Basically, the album is a collection of early sixties Wailer 45 RPM [rounds per minute] hit singles and copy tunes, not a cohesive record album LP [long playing] per see. Like many 60's groups, especially in Jamaica, the early Wailers were first and foremost a singles band. They'd not recorded a 33 RPM LP [long playing] album before, and wouldn’t record another again until 1970. They knew that a short, tight, hard hitting 2 to 3 minute 45 could strike to the quick on the local dance floor and radio airwaves. They were also more affordable for their young fans.

Nonetheless the "Wailing Wailers" album is interesting in how it reflects the Wailers original musical influences and style. The songs were written by listening and copying the diverse sounds Marley, Tosh + Bunny heard on southern US radio broadcasts for their local Jamaican audience. We hear the influence of soul ["One Love" [Hear]+ "I’m Still Waiting"], gospel ["Put It On"] [Hear], pop [a cover of Tom Jone’s "What’s New Pussycat?:] R+B ["When the Well Runs Dry"] and Doo Wop [a cover of the Moonglow’s "Ten Commandments of Love"].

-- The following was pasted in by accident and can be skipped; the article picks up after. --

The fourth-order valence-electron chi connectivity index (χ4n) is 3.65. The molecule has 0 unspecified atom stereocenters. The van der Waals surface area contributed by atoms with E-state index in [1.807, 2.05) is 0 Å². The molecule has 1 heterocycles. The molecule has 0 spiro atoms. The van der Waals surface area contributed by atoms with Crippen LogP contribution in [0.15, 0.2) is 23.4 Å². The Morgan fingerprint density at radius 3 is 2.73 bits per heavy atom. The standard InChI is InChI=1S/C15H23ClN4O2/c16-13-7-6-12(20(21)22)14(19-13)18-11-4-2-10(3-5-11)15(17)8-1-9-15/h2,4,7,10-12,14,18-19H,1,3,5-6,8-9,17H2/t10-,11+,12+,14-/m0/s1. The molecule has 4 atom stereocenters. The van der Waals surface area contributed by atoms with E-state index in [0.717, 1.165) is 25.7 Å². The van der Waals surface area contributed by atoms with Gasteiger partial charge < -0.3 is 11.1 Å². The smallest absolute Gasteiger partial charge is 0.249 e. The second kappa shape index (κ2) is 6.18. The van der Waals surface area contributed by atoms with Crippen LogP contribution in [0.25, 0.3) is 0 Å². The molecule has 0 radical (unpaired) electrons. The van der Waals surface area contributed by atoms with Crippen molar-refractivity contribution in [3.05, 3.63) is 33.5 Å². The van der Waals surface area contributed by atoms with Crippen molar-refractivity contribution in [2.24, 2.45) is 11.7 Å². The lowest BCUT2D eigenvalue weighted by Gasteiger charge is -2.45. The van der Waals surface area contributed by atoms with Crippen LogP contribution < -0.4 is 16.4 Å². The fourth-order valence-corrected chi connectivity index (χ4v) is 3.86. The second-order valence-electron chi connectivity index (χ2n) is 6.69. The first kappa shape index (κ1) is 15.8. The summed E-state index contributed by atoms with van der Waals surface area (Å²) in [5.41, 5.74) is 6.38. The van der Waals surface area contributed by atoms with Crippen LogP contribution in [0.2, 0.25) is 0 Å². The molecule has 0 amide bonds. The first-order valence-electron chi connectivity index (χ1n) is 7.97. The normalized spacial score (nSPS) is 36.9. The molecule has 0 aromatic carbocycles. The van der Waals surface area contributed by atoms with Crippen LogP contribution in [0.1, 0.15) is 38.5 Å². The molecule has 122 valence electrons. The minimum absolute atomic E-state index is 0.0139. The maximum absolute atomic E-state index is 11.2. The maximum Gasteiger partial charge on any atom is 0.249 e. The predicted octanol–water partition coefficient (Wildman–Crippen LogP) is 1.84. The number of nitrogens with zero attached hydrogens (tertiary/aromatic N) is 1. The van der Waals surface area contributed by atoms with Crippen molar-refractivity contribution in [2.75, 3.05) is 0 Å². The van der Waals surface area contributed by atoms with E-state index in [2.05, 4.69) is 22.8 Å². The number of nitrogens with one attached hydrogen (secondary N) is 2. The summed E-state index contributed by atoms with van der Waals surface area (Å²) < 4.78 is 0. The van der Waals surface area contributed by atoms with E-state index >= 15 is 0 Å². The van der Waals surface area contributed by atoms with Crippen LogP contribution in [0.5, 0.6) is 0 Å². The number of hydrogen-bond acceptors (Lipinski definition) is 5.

“Wailing Wailers” also included a few high charged ska [See][1] dance hits ["Simmer Down", "Rude Boy" + "Lonesome Feeling"]. 2 of these dance numbers were also politically charged street fighting anthems for the poor "sufferahs" in the Kingston ghettos. ["Simmer Down" + "Rude Boy"] [2], Tensions were quickly heating up and exploding in Kingston's shanty towns, followed by a hard hitting police crackdown. Marley encouraged everyone to play it cool ["Simmer Down"] [Hear], but was also quick to extol the virtues of the young rebel bad boys ["Rude Boy"][Hear].